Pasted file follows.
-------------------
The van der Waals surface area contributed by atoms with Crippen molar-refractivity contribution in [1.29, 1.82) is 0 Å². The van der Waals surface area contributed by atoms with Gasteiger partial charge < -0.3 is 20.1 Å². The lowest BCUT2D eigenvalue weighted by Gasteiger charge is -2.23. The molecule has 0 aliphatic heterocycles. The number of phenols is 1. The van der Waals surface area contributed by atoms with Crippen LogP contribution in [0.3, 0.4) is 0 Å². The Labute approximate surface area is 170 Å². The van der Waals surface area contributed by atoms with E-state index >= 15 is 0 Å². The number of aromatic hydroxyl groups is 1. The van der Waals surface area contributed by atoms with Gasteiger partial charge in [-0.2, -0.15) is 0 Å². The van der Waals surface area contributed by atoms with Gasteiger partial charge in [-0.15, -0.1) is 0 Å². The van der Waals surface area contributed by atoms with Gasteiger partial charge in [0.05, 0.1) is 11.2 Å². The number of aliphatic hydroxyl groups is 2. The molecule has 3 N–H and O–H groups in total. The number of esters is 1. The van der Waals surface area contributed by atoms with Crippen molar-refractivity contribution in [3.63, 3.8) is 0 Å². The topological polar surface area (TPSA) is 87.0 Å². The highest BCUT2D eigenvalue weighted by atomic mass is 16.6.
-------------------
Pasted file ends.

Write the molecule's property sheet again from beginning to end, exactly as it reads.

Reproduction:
The van der Waals surface area contributed by atoms with Crippen molar-refractivity contribution in [1.29, 1.82) is 0 Å². The van der Waals surface area contributed by atoms with Gasteiger partial charge < -0.3 is 20.1 Å². The lowest BCUT2D eigenvalue weighted by Gasteiger charge is -2.23. The molecule has 0 aliphatic heterocycles. The number of phenols is 1. The van der Waals surface area contributed by atoms with Crippen LogP contribution in [0.3, 0.4) is 0 Å². The Labute approximate surface area is 170 Å². The van der Waals surface area contributed by atoms with E-state index >= 15 is 0 Å². The number of aromatic hydroxyl groups is 1. The van der Waals surface area contributed by atoms with Gasteiger partial charge in [-0.2, -0.15) is 0 Å². The van der Waals surface area contributed by atoms with Gasteiger partial charge in [-0.15, -0.1) is 0 Å². The van der Waals surface area contributed by atoms with Gasteiger partial charge in [0.05, 0.1) is 11.2 Å². The number of aliphatic hydroxyl groups is 2. The molecule has 3 N–H and O–H groups in total. The number of esters is 1. The van der Waals surface area contributed by atoms with Crippen molar-refractivity contribution in [3.63, 3.8) is 0 Å². The topological polar surface area (TPSA) is 87.0 Å². The highest BCUT2D eigenvalue weighted by atomic mass is 16.6.